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By Ernie W. Webb III | email@example.com
In a life and career featuring a plethora of highlights, Clarence Taylor Jr., bba ’78, points to a class at Washburn University as a defining moment.
Struggling in a Business Law class, Taylor went to the professor for help. The advice he received that day – to move from the back of the class to the front row – was simple, but critical.
“I moved to the front row, then went to a couple of guys in my dorm who knew the subject and got help,” said Taylor, the guest speaker at Thursday’s Wake Up With Washburn. “I got through the class, and that always stayed with me.”
Taylor, a retired Air Force colonel and currently owner of the Chick-fil-A at Oak Park Plaza in Overland Park, Kan., remembered that moment when he embarked on a career in the military. During training at the Air Force, he realized he wasn’t sitting at the front of the class.
“We had a break, and I said I better get to the front row,” he said. “I took somebody’s seat during the break and stayed in the front row!
“My Ichabod education served me well during that time. There were people from all over the country, from the Air Force Academy, Notre Dame. Four of us from Washburn were there. Thirty-five percent of the people there did not get through. All four us from Washburn made it. Again, that Ichabod education comes through.”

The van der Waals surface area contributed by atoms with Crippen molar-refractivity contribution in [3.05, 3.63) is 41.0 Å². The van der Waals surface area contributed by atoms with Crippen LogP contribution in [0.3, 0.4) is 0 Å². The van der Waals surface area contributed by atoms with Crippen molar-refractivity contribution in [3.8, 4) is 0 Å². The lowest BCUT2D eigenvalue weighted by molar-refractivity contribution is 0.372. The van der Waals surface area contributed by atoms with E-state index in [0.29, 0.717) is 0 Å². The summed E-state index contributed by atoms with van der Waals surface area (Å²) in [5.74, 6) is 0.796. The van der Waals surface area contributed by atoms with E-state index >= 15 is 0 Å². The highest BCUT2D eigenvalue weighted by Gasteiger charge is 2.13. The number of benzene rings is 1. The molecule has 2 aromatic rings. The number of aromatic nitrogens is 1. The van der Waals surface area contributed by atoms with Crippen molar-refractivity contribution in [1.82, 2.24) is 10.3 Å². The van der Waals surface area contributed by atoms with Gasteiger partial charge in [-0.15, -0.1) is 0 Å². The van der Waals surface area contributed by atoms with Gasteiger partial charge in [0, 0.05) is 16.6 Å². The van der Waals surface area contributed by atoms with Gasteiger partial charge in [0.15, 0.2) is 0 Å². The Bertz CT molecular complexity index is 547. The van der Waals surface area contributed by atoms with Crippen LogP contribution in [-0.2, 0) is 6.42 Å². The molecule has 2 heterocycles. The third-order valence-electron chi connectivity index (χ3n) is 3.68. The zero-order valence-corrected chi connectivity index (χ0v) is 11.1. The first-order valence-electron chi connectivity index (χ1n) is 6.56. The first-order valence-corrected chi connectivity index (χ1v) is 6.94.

Taylor, Shawnee, Kan., retired in 2007 as professor of Aerospace Studies at Howard University in Washington, D.C., after 29 years in the Air Force. During his service, he was a master navigator and electronic warfare officer, accumulating nearly 2,500 hours in the B-1, B-52H and B-52G bomber aircraft.
His accolades include the defense superior service medal, legion of merit with one oak leaf cluster, meritorious service medal with three oak leaf clusters and several other honors.
“When I retired, I had to think about what I wanted to do next,” Taylor said. “During that process, I knew I needed to make a quality of life decision, that character has to rule the day. That’s how I ended up with Chick-fil-A.”
The restaurant has become a family business for the Taylors, many of whom work for the man known as “CT.”
“It is a family business and I love them to death, but they have results to achieve,” Taylor said jokingly of his family, many of whom attended the presentation. “We’ve tried to create a sense of community at work, a sense of family. That’s Chick-fil-A.”
Taylor, a football star at Washburn who still holds several kick return records, spent the day on campus, meeting with students in the classroom after the breakfast lecture.
Wake Up With Washburn continues Nov. 1 with Golf Digest’s Ron Whitten, jd ’77. For more information about the event, visit the Wake Up page.